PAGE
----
substance."  This person was later killed by another son of a Panther.
He would say this to me, no doubt repeating something he heard his
father say a million times, because he'd overheard me say things like,
"But what about the picture of Patty Hearst holding that machine gun and
standing in front of the snake with all the heads!"  Image making on the
level of Hitler or Mao.

Partridge has been wearing the cap and the tinted granny specs for a
while now.

I don't think Andy Partridge has quite surpassed Lennon's best work
(which in my opinion were his not-so-obvious tracks from ANY of his
eras--be they tracks like "#9 Dream" or tracks like "She Said She
Said").  Having said that, I will enthusiastically say that Partridge
AND Moulding have written music that is just as cosmic or timeless as
anything from the Beatles at their peak.

Honestly, the dream is over.  Lennon was never of The People.  He may
have been a hero to the working class (more like the middle class and
upward) but he was never OF the working class. He really did convince
this listener of his Working Class Hero myth when this listener was a
wee lad.

Andy, Terry, Dave and Colin are better at being "working class heroes".

In later interviews he expressed what a let down it was when he woke up
and realized that he got "taken for a ride" by many swindlers, poseurs
and pushers of the political ilk in the late '60s and '70s.

And, yes, John Lennon did more for social change in the USA than Abbie
or Jerry EVER did and he wasn't even American.  According to a recent
interview with Yoko, he did a lot for social change in Britain as well.

Mr. Rubin, in fact, is quite content to suck up and fall in line with
Corporate America right in the center of Respectable Street. I'm sure
Jerry's taken taken to doing what Sony and other "corporate overlords"
want him to do because he was always upwardly mobile and always
professional in whatever he did.  A people pleaser, he told people what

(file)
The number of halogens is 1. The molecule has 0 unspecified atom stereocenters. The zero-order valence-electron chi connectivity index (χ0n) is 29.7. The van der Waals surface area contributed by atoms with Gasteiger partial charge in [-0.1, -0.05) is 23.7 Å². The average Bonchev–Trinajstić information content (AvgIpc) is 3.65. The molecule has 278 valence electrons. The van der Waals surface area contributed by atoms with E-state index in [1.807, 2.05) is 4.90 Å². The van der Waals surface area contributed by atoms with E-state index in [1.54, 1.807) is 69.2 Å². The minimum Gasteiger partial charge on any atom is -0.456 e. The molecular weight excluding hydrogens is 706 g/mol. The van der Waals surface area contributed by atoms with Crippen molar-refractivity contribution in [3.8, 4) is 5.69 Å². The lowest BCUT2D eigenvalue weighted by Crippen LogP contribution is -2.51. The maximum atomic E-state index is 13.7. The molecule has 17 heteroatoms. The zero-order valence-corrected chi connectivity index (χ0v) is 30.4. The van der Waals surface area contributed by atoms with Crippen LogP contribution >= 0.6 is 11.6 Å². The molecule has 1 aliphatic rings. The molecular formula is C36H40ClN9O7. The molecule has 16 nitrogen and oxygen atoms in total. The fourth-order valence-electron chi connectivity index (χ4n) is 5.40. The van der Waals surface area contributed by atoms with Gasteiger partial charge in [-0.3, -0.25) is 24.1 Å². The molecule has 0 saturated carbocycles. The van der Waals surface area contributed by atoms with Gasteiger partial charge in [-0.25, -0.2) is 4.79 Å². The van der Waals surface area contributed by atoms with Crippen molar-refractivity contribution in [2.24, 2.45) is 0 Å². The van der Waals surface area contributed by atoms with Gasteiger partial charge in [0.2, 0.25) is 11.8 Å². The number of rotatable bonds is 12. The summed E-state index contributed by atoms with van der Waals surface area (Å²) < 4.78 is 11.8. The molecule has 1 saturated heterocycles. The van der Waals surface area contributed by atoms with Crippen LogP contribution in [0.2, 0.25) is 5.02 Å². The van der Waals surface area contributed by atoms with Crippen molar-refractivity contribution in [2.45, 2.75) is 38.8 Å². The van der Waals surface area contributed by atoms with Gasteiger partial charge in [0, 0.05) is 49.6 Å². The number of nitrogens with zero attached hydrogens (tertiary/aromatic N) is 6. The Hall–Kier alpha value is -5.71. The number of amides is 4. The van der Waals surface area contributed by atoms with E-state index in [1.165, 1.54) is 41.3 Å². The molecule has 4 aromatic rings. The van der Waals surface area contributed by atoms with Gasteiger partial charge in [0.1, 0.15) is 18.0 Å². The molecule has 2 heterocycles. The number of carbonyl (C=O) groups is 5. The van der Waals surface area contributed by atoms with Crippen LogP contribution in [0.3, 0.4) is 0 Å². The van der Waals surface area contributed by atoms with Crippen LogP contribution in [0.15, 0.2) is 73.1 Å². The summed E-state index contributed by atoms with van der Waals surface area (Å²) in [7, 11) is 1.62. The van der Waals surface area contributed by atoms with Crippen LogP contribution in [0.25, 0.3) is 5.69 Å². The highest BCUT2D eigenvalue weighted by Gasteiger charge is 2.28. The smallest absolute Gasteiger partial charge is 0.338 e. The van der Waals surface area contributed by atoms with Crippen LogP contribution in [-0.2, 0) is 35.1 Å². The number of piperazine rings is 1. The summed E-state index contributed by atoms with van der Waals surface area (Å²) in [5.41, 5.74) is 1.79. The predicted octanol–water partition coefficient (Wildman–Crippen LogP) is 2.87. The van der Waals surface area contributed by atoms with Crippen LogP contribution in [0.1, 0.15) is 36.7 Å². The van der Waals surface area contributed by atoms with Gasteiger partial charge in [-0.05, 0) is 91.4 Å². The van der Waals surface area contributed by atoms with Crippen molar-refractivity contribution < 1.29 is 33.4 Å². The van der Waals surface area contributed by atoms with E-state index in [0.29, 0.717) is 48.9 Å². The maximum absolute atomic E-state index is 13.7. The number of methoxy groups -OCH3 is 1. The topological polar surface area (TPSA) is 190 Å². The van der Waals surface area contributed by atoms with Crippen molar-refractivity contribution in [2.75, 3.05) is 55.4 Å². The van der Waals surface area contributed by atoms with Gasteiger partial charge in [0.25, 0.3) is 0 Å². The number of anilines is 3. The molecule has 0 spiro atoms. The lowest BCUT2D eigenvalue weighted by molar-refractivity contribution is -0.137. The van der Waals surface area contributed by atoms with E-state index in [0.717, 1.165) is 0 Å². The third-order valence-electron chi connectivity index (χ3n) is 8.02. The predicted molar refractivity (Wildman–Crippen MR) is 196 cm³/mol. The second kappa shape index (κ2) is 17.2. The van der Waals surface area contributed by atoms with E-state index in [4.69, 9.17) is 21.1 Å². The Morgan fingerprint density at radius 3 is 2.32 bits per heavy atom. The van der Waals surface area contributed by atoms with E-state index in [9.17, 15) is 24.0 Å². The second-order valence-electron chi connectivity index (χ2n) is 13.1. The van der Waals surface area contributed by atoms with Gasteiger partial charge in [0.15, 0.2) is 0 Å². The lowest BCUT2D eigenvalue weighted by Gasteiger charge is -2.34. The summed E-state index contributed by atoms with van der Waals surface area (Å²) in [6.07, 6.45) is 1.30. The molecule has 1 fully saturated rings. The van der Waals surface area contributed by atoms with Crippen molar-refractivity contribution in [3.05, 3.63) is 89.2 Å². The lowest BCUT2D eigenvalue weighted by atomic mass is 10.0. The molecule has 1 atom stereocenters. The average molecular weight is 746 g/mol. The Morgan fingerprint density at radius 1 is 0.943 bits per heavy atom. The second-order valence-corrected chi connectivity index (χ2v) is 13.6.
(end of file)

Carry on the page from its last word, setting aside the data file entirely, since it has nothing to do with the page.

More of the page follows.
they wanted to hear, whether those people are The People or those robots
in suits moving big numbers on Wall Street.

My POINT was that he, for the most part, was in over his head, Lennon
was, politically, when he penned blatant Political Statement type songs
(like many of those found on "Sometime in New York City").  And, like I
said, some of them work really well, like "Gimme Some Truth" from the
"Imagine" album.

I think this whole insecurity that half of the Beatles felt about their
riches and their politics all stems from John and George feeling they
were somehow missing out on something that Bob Dylan was plugged into.

Also, I never said anything against the idealism of the late 1960s hippy
movement. The reason the '60s and the hippies are such objects of
derision is mainly because there could have been a few less cartoon
characters blurring the message with their self-serving prancing, as
entertaining as they were--like Jerry and Abbie.

Besides all of this, you could have picked someone closer to home if you
wanted call into question my lack of idealism.  Your Celine Dion comment
was just a little too pat.  Even Mariah Carry would have been better.
Actually, you could have written "Phil Collins" instead.  I doubt that
there is anyone in any XTC congregation who would ever voluntarily
listen to Dion but there might be a boomer or two who enjoys some
Collins and Collins is as corporate as Coke, Coors, Puff Daddy or Ben &
Jerry's.  Or you could have picked a big time Conservative, like Neil
Young, to make me feel real bad about what I wrote.  Now, Neil Young is
someone I do enjoy listening to even though it's confusing to me that he
did admit to being a Reagan supporter.  The same goes for James Brown or
Prince for that matter:  Actual working class heroes who, for whatever
reason, have pretty unhip politics.



Message-ID: <>
Date: Tue, 28 Dec 1999 09:45:00 EST
Subject: Trying to explain

"I just don't understand why they are
not the big rich rock stars that they deserve to be.  I don't get it?
why? why?  why? Someone please explain!"

Back in the '80's my friends and I would often express to each other "Where
is our 'Sgt. Pepper's'?"  Until we started looking around and discovered
XTC, The Jam, The Clash, Elvis Costello, etc.  We realized they were there,
but for some reason the rest of the world didn't want to open their eyes to

Fast forward to 1999.  Of course, we have all had our opinions on AV1, but
in a way I would like to revise mine.  If "Sgt. Pepper's Lonely Hearts Club